Elia Garrison was already considering holding her son Dominic back from starting kindergarten before the pandemic hit in 2020.
Coronavirus, she says, cemented that choice.
Dominic is the fifth of six children, and Garrison, a blogger in Perkasie, Pa., watched how tumultuous classes were for her older ones when the pandemic started. "I didn't want Dominic to have that experience with kindergarten, because kindergarten is such an important year for them," she says.
On top of that, Dominic already had a speech delay. "If they had to wear masks, would his speech be even more delayed?" she wondered. Learning online might present other issues, too.
So she enrolled him in a local pre-K, where she says he's spent the year learning his colors and numbers and playing with kids his age. He'll start kindergarten at the end of August.
Garrison's family is one of many around the country who kept their kids out of school last year.
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Public school enrollment dipped across the board, preliminary federal data shows, and the youngest grades saw the largest changes. Kindergarten enrollment fell 9 percent, and pre-K enrollment fell 22 percent.
Now, schools are preparing for a year of unknowns: Should they brace for a surge if those students show up in large numbers? "Are we expecting those kids to return this fall? And if so, what is that going to do to this next cohort?" asks Beth Tarasawa, executive vice president of research at the education nonprofit NWEA.
It's not exactly clear where all those students went: Some would-be kindergarteners, such as Dominic, stayed in pre-K. Others were home-schooled. (According to census data, home-schooling doubled in popularity between the start of the pandemic and fall 2020.) Some children went to private school, and lots of kids didn't have much structured learning at all.
Early data suggests that in many places, the reasoning behind these choices depended on the resources available to families. In multiple states, for example, preschool enrollment drops were highest among families with lower incomes.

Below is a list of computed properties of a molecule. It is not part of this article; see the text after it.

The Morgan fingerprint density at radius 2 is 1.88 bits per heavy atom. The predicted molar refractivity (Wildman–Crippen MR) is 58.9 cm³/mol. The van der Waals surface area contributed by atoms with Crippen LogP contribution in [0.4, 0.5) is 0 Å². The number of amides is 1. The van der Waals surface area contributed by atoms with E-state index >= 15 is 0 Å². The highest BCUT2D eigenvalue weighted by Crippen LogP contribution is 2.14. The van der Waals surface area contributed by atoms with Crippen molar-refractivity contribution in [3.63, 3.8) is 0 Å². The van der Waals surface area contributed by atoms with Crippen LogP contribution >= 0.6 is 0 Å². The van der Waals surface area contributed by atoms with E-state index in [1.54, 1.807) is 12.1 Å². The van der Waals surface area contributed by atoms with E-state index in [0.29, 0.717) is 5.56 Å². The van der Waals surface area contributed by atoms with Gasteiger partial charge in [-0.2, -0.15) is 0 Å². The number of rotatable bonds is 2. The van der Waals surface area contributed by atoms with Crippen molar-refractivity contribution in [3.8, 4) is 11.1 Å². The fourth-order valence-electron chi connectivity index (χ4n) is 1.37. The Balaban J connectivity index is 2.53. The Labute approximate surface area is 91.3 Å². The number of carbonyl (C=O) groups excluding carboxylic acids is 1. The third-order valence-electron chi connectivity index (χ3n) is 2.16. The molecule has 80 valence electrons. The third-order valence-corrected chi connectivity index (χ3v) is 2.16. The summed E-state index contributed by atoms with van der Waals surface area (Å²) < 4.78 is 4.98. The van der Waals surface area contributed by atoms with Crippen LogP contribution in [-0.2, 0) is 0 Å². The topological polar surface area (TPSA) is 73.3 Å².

And so, as they ramp up for the coming school year, districts are watching out for a possible boost in enrollment, but many say it's too soon to tell if that will happen. In Portland, Ore., for example, where numbers dipped last year, officials say early enrollment is higher than average, though the actual numbers won't be available until the fall. In Indianapolis, officials report preliminary numbers aren't significantly higher than a normal school year.
The same goes for Nashville, Tenn., where Brittany Larsen is a kindergarten teacher. She says kids always enter kindergarten with a range of skills. Experts predict that this year, that range will be even wider. (In the states where kindergarten isn't mandatory, Tarasawa notes, these patterns could play out in first grade, too.)
Asking students to write their own name, Larsen says, can be a litmus test for the experience they're bringing to school. "That tells me their fine motor [skills], that tells me their letter ID recognition. ... Sometimes you ask them to write their name and they write their whole name or they write a sentence, or they draw themselves," she says.
She and her colleagues are also planning to focus heavily on social-emotional learning after such a turbulent year.
She's picked out books to help her 5- and 6-year-olds sort out the complicated feelings they might have about coming to school. Students didn't get much read-aloud time last year, but it's important, she says, to teach them how to sit on the carpet, how to be good listeners and how to start making connections with literature.
Larsen says she noticed that when her students finally came to school in person last year, that they lacked some of the social skills they might have picked up in a normal school year: "We had to focus a lot more on those soft skills ... like communicating with their peers, tattling versus telling, how to advocate for yourself, how to stand up for yourself."
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